Monday, April 24, 2006

Do the Democrats have it Wrapped up? Unlikely.

This is another reason why I read the Economist. Today's article rounds up the current difficulties of both parties for the upcoming elections.

A CARTOONIST tells it best. An elephant lies snoozing. Sensing the time is right, a crowd of Democratic mice surround it and move in for the kill. “What's the plan?” asks one. “Plan?” asks another. “Maybe we should have a meeting,” says a third. “What if we win?” frets a fourth.

He he. "I have a plan" anyone?

The junior senator from Illinois, Barack Obama, one of the Democrats' most admired politicians, has tried to make a joke of it. “You hear this constant refrain from our critics that Democrats don't stand for anything,” he remarked the other day. “That's really unfair. We do stand for anything.”

Now I know why they like this guy. He's funny!

Their weakest issue has long been national security. On Iraq, the Democrats are tarred by association with the loopier critics of the war in Iraq, and by outbursts of defeatism among their own leaders. Howard Dean, the party chairman, said last year that the “idea that we're going to win the war in Iraq is an idea which is just plain wrong.” As for the broader fight against terrorism, Democrats often sound as though they do not take it as seriously as other Americans. Moreover, Democratic activists are obsessed with the idea of impeaching Mr Bush. His alleged offence is to have ordered warrantless wiretaps to catch terrorists when, many lawyers argue, warrants were required. The party leaders do not want to make this a campaign issue, because Republicans would then say Democrats cared more about terrorists' privacy than American lives.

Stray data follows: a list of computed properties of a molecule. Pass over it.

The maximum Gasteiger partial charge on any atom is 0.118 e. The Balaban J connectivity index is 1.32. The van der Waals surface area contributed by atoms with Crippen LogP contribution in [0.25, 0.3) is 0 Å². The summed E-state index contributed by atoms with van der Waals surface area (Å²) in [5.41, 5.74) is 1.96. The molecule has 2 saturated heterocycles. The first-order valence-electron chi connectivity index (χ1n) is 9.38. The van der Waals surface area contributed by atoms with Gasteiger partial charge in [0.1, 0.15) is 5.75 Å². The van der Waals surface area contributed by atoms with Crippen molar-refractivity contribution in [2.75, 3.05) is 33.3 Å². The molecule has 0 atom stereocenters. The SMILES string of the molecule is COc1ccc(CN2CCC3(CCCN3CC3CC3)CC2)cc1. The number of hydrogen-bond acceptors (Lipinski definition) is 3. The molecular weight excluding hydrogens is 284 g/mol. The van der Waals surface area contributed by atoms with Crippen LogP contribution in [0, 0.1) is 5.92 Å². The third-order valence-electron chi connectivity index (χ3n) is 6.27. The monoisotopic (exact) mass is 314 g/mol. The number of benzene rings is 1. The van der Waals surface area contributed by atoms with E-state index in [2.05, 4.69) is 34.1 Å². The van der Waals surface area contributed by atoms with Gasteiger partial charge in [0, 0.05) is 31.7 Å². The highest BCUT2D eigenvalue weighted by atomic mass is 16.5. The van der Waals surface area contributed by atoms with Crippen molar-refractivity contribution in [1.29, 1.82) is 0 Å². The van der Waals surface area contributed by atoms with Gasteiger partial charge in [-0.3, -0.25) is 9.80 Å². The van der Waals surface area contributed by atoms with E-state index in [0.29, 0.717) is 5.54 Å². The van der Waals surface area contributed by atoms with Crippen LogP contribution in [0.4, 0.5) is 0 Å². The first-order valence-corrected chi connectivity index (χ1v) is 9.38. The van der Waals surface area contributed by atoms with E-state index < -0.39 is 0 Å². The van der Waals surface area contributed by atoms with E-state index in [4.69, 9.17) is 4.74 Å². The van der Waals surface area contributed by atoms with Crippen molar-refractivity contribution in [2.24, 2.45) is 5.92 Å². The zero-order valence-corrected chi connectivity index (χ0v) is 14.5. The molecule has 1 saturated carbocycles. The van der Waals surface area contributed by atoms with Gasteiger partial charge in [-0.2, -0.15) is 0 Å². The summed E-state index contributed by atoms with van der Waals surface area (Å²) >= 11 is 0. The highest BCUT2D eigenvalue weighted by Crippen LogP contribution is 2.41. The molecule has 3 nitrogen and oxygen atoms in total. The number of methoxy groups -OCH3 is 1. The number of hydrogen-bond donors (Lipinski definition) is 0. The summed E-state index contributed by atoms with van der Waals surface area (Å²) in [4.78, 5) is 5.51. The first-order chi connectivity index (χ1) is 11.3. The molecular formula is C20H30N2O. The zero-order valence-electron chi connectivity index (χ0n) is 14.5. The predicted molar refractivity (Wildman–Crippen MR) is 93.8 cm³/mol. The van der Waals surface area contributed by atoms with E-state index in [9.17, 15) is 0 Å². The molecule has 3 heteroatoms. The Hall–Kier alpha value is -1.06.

True. The Democrats just don't get national security. Their stance couldn't be more paradoxical. More security = no wiretapping = cut and run from Iraq = keep the US more safe? Hardly.

Mr. Bush, this has slithered from showing a surplus of $236 billion in 2000 to running a deficit of $318 billion in 2005. That would be worrying enough in normal circumstances, but with the baby-boom generation about to retire and start claiming Social Security (government pensions) and Medicare (government health care for the elderly), it heralds catastrophe.

Fiscal conservatism anyone? Come on, George, put the checkbook away already! (I'm serious by the way...)

The Republicans have a crackpot fringe, too, but the Democratic Party often sounds as though it consists of little else.

Ain't that the truth. They interviewed the fearless leader of the Daily Kos in the article. Talk about the lunatic fringe...

This article has an excellent roundup of problems both parties are facing. First, the Republicans need to become (gasp!) conservative again and realize that they are actually the ones in charge. The Democrats, on the other hand, need to actually stand for something if they ever plan on winning elections (ever). Finally, it would be nice for each party to get rid of their crazies, and in the Democrat's court it is nearly essential. All in all a great read. Check it out.

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